So, there were existing products, the Albon 2 product which has to do with dental adhesion and adhesives and they launched a bunch of new products across the world. And so, I was responsible for the European market. Not only did I deal with everything as far as all the logistics of taking the orders, processing them, and shipping them, but I also worked with all the distributors on their marketing strategies, content, and all that kind of stuff, and those trade shows and everything else that goes along with selling a product into a foreign space.
And it’s Bisco. Is that correct?
What kind of strategies did you use? Because certainly marketing to the UK is very different from marketing to Kazakhstan. So, what kind of issues did you encounter? What kind of differences did you find, and what similarities did you find?
In Europe, it all comes down to partners and in my experience, whether you’re selling into a foreign market anywhere in the world or you’re helping somebody sell their product here in the United States, you have to have local support and people who understand their market extremely well and that involved becoming very closely connected to the distributor reps and their marketing departments, the leadership in the company and taking a lot of time to train, to work with them on various kinds of campaigns, email campaigns and trade show support, that kind of thing… whatever they needed to do to understand the product the best so they could then also translate the product and the value proposition correctly and then sell it into the market.
And so, I kind of checked to make sure that everything was working well and when we came across problems, just those connections allowed me to just call them up. I also sent a couple of emails and we just fixed things as we went, and it worked out really well.
Did you do focus groups or the kinds of market research one would do in this country as you launched abroad?
At that point in time, there was an existing product that was fairly well established, the company was very well established, the products were new, and the distributors. And our business partners in the region and the countries knew the product can market very well. So, they also knew their customers very well.
So, they helped us, we had our base marketing collateral, which went through the value features and benefits. And then they took the time to figure out how to translate that in a way that would resonate with their customers. And so that was kind of a dance in that regard, but really it gave them what they needed to create the message that they needed within reason, it had to be correct, and that was part of what my job was to make sure that it was still getting the point across correctly and not incorrectly. It took a little time, but it was very effective.
And when you say translate, do you mean actually translating from one language to another? Or do you mean cultural adaptation, or both?
It’s always both. Yeah, because I mean translating one thing, but it’s also even when we’re trying to limit our use of slang and euphemisms and things of that nature and in English, so that when you then give it to a foreign market that it won’t get mistranslated.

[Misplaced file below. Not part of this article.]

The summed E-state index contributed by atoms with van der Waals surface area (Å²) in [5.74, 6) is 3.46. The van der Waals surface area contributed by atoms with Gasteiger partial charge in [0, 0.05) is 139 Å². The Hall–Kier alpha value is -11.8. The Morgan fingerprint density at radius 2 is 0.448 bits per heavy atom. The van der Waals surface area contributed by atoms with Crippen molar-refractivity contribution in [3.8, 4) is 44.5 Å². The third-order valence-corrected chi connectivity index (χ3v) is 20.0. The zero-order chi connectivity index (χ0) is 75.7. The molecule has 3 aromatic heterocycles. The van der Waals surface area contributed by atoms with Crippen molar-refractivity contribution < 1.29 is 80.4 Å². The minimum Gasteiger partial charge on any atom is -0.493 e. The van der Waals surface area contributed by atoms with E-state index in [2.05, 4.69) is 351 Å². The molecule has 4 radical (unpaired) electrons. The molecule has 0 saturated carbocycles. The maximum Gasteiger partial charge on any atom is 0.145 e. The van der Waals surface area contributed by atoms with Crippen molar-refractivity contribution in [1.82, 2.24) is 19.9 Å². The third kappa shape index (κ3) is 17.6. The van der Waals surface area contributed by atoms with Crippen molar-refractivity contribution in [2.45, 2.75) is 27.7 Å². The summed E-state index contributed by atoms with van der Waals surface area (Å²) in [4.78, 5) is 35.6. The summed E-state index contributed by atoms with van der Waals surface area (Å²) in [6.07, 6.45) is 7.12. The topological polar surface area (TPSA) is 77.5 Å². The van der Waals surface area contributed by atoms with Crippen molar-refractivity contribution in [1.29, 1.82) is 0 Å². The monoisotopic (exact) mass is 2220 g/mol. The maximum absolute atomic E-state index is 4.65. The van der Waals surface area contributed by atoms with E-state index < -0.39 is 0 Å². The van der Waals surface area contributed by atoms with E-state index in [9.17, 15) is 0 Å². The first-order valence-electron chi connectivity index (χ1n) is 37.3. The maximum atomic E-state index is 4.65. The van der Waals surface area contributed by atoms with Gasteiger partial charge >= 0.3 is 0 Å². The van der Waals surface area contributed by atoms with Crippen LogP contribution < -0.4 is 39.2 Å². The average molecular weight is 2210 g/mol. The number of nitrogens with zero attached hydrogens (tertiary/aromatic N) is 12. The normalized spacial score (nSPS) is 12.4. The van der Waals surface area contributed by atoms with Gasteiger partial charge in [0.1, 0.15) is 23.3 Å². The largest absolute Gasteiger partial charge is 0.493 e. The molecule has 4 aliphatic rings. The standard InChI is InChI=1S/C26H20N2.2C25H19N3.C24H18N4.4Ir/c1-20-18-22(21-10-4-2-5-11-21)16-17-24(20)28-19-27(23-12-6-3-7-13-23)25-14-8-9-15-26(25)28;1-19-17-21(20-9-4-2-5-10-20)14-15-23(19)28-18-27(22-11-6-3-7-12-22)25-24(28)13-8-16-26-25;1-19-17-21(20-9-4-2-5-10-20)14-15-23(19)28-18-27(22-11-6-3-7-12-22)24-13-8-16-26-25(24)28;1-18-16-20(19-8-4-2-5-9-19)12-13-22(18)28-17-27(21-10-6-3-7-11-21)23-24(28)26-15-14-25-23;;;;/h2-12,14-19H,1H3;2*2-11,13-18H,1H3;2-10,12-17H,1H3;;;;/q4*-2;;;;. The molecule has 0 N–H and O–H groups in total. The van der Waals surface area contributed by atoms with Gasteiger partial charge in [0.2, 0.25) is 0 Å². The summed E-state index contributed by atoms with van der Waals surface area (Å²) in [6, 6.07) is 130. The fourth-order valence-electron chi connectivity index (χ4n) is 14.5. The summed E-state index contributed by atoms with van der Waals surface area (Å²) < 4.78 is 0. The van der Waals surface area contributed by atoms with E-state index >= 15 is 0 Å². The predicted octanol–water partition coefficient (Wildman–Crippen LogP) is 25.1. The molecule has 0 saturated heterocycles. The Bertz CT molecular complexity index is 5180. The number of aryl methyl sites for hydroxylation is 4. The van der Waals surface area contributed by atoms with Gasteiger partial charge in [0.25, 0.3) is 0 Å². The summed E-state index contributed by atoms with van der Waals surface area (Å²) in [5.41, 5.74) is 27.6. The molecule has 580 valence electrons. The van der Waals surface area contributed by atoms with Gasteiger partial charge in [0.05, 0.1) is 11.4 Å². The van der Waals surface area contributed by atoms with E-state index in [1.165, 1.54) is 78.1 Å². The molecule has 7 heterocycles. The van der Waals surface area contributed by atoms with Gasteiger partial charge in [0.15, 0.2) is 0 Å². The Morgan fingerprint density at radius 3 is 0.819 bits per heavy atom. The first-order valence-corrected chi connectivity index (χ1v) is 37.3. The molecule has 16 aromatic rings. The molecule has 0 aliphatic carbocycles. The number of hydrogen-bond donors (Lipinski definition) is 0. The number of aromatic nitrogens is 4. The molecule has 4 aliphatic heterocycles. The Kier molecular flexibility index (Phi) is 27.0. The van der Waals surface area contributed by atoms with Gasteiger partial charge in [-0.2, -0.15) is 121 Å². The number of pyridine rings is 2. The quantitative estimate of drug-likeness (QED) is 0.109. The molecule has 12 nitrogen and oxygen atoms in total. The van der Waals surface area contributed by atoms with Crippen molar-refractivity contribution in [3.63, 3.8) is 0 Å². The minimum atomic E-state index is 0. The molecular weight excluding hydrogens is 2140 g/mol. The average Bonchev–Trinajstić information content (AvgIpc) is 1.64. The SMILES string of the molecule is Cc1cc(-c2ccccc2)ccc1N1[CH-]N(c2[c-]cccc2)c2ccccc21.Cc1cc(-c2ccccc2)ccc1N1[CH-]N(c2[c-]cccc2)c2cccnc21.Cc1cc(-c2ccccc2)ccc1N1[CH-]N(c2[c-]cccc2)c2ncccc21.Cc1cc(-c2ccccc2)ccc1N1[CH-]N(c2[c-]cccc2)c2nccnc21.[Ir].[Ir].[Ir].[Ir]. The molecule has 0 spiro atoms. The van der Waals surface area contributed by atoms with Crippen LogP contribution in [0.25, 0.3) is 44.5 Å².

So that you keep it as simple as possible, but sometimes those euphemisms come out so naturally, or they’re just so ingrained in the base language that you have to work with them, so a lot of times they’ll look at the marketing piece and they’ll come back, say, well, what does this mean? What you are trying to say is always an education, because, as I thought, that was clear, but… Nope, it’s not.
And we make those assumptions all the time, and so then you have to explain what you feel are the silliest things, but to them, it’s incredibly important because they just don’t see things from our perspective. And that’s kind of the fun you get. The funniest questions and you just clarify that kind of thing, and they get it right and they can go out and sell the product and it works well.
Good. Yeah, that’s very true.
Going back to the beginning, basically, what are some major misconceptions that foreign executives have about the American market when they want to launch companies here, and perhaps in reverse, misconceptions that Americans have when launching products abroad?
That they have the best product on the planet and all they have to do is copy and paste and hit the GO button and everybody’s going to throw money at them. The bigger companies actually have a bigger issue with it because with bigger companies come bigger egos typically and they’re just used to it; you know, they’re a big strong European company, or wherever they are in the world, or a Southeast Asian company they’re used to just being the big, big animal in the room.
Americans don’t care, even if they know the brand a little bit. The Americans, especially in the last couple of years, have become much more standoffish to foreign brands and to overcome that you have to really double down on the commitment to the market, the commitment to the localization of the messaging localization.
I apologize. Could you go back for a moment? Americans are standoffish about what?
About foreign brands, brands, foreign brands, yeah, for a number of different reasons because America unfortunately is how we want to look at it, it’s just kind of the way things are a little bit, especially when you get into certain markets, and you have to spend a lot of time with the Australian company.